State

Most overdose deaths in Centre County involve fentanyl. This effort aims to cut off the supply

Toomey’s Senate bill could help stop fentanyl overdoses locally

U.S. Sen. Pat Toomey, R-Pa., explains the bill he is proposing to stop fentanyl from entering the country and says it will not burden local law enforcement during a press conference at the Centre County Courthouse.
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U.S. Sen. Pat Toomey, R-Pa., explains the bill he is proposing to stop fentanyl from entering the country and says it will not burden local law enforcement during a press conference at the Centre County Courthouse.

A bill to cut off aid to nations and individuals that produce and distribute fentanyl is germinating in the United States Senate, and it could have a large effect on Centre County residents.

U.S. Senator Pat Toomey, R-Pa., discussed how the legislation aims to curb fentanyl shipments to the country, and subsequently, Pennsylvania.

“When it comes to fentanyl, there is a simple, tragic result,” he told a room of state, local and federal officials, reporters and law enforcement Friday afternoon. “It is overwhelmingly, frequently, it is death.”

U.S. Customs and Border Patrol seized a shipment of 110 pounds of fentanyl at the Port of Philadelphia, Toomey said. “That’s enough fentanyl to kill every man, woman and child in Pennsylvania. Twice.”

The proposed bill, co-sponsored by Toomey and Senator Doug Jones, D-Alabama, is called the Blocking Deadly Fentanyl Imports Act. It would require the State Department to identify countries that produce and/or distribute fentanyl in its International Narcotics Control Strategy Report and cut off foreign aid to major fentanyl-producing and -distributing countries if they fail to comply with U.S. drug investigations.

Though Toomey said “our legislation does not single out China,” he made clear that the bill will target China because “it appears that the vast majority of fentanyl ... originates in China.”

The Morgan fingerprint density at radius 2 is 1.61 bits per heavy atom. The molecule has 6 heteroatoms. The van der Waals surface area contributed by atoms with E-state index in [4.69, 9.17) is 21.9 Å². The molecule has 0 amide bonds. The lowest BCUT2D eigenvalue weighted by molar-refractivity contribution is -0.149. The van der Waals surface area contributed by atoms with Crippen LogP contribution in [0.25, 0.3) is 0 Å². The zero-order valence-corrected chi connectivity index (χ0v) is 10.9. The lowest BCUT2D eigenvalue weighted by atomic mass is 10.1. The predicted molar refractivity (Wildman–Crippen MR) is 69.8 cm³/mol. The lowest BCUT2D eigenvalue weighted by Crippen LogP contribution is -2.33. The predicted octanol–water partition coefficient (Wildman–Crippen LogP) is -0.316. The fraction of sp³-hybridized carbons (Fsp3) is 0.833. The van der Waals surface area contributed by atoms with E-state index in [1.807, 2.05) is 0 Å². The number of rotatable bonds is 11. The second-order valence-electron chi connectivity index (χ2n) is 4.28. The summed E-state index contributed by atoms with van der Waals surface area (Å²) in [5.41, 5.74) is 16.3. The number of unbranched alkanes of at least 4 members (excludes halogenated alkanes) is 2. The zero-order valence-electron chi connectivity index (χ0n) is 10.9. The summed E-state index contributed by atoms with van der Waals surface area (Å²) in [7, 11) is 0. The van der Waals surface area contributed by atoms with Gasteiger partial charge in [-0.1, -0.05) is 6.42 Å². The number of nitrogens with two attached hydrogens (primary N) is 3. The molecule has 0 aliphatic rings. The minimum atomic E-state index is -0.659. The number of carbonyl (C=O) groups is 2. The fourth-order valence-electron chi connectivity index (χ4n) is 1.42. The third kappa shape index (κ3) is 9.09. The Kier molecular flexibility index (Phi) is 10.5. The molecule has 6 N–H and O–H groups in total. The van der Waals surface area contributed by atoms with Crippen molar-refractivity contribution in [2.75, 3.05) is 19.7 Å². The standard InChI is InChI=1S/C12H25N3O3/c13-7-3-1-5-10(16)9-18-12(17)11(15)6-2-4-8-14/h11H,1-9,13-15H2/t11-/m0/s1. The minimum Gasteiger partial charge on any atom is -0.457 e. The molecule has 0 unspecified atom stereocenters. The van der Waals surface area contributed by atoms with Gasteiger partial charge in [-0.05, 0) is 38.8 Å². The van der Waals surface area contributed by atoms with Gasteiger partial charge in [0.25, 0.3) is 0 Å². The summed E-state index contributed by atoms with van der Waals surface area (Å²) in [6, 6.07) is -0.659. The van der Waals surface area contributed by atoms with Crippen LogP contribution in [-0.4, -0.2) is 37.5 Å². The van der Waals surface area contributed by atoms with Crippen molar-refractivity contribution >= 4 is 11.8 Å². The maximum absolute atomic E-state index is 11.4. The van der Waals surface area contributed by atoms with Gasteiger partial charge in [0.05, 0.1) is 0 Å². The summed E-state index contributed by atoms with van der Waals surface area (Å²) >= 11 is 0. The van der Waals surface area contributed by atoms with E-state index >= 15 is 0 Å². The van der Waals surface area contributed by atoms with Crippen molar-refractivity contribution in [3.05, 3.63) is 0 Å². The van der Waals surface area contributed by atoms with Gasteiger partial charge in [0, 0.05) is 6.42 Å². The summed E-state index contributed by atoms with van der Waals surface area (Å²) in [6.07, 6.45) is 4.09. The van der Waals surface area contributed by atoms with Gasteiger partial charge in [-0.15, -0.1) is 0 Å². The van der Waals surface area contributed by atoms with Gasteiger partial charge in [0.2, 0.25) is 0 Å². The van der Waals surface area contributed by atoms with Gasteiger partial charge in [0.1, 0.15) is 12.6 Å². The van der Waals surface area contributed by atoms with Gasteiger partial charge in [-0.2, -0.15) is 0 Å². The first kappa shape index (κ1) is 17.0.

Though China does not receive much aid from the U.S., Toomey said there are other ways to make China comply with drug investigations. Chinese entities, he said, regularly use U.S. export/import banks for purchases that they make. It is “certainly completely indefensible for us to be providing taxpayer subsidies for Chinese companies to acquire products if they’re not cooperating fully in the battle against fentanyl,” said Toomey.

He also mentioned the U.S. could vote down funding for China from international economic development banks that the country depends on and apply economic sanctions.

For a synthetic drug that just started appearing on the market a few years ago, fentanyl has significantly upped its body count. According to the National Center for Health Statistics and Centers for Disease Control, fentanyl-related deaths in 2016 were up 540 percent in three years. In Pennsylvania, fentanyl caused about two-thirds of overdose deaths last year, said Toomey.

State Rep. Kerry Benninghoff, R-Bellefonte, expresses his feelings about a proposed senate bill about fentanyl during a press conference on Friday, Oct. 19, 2018.

That percentage holds true for Centre County as well. Twelve of the 17 overdose deaths recorded in the county so far this year, said Sheriff Bryan Sampsel, were fentanyl related. Twenty four people died in Centre County last year due to drug overdoses, said county Commissioner Steve Dershem, chairman of the Centre County Heroin and Opioid Prevention and Education (HOPE) Initiative.

In addition to Toomey and Dershem, U.S. Attorney for the Middle District of Pennsylvania David Freed, Senate Majority Leader Jake Corman, R-Benner Township, and State Rep. Kerry Benninghoff, R-Bellefonte, spoke at Friday’s press conference.

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U.S. Attorney for the Middle District of Pennsylvania David Freed talks about the Blocking Deadly Fentanyl Imports Act during a press conference at the Centre County Courthouse Annex on Friday, Oct. 19, 2018. Abby Drey adrey@centredaily.com

Corman said the proposed legislation is all about “holding people accountable, holding nations accountable. Why would we give them foreign aid if they are providing drugs to kill our citizenry?”

A particular concern in local communities is how fentanyl poses a danger to first responders, law enforcement and hospital staff who come into contact with it through an overdose victim, said Benninghoff, who worked in hospitals before his tenure as state representative.

Sampsel said he thought the bill would improve the safety of his officers, who have to wear protective masks and gloves to handle overdose victims. He also said the bill would reduce the number of overdoses overall, but especially from fentanyl, which increases the time to death.

“We’ve got to send a message that we love our people, we want them to survive,” Benninghoff said. “This is not some urban crisis for those that are listening ... it’s happening right here in Centre County, right here in rural Pennsylvania.”

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